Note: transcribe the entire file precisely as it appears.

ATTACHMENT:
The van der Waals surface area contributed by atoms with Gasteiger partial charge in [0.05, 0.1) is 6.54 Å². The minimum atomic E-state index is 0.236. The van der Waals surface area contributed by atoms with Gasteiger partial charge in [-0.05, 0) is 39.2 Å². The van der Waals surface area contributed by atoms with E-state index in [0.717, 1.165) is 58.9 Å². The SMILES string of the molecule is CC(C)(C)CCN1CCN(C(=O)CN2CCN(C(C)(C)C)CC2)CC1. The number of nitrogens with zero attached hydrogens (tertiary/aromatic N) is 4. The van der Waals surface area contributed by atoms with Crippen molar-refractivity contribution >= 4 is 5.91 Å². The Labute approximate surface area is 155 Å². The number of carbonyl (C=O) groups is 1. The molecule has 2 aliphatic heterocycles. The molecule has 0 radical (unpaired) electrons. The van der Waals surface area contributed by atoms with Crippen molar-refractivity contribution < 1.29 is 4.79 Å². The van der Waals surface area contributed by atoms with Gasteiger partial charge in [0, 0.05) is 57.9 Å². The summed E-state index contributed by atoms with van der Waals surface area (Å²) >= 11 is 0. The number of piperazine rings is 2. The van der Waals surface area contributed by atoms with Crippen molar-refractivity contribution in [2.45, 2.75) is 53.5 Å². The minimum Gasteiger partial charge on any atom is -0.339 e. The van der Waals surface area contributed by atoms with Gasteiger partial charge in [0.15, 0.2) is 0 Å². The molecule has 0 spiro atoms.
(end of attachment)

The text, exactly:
The van der Waals surface area contributed by atoms with Gasteiger partial charge in [0.05, 0.1) is 6.54 Å². The minimum atomic E-state index is 0.236. The van der Waals surface area contributed by atoms with Gasteiger partial charge in [-0.05, 0) is 39.2 Å². The van der Waals surface area contributed by atoms with E-state index in [0.717, 1.165) is 58.9 Å². The SMILES string of the molecule is CC(C)(C)CCN1CCN(C(=O)CN2CCN(C(C)(C)C)CC2)CC1. The number of nitrogens with zero attached hydrogens (tertiary/aromatic N) is 4. The van der Waals surface area contributed by atoms with Crippen molar-refractivity contribution >= 4 is 5.91 Å². The Labute approximate surface area is 155 Å². The number of carbonyl (C=O) groups is 1. The molecule has 2 aliphatic heterocycles. The molecule has 0 radical (unpaired) electrons. The van der Waals surface area contributed by atoms with Crippen molar-refractivity contribution < 1.29 is 4.79 Å². The van der Waals surface area contributed by atoms with Gasteiger partial charge in [0, 0.05) is 57.9 Å². The summed E-state index contributed by atoms with van der Waals surface area (Å²) >= 11 is 0. The number of piperazine rings is 2. The van der Waals surface area contributed by atoms with Crippen molar-refractivity contribution in [2.45, 2.75) is 53.5 Å². The minimum Gasteiger partial charge on any atom is -0.339 e. The van der Waals surface area contributed by atoms with Gasteiger partial charge in [0.15, 0.2) is 0 Å². The molecule has 0 spiro atoms.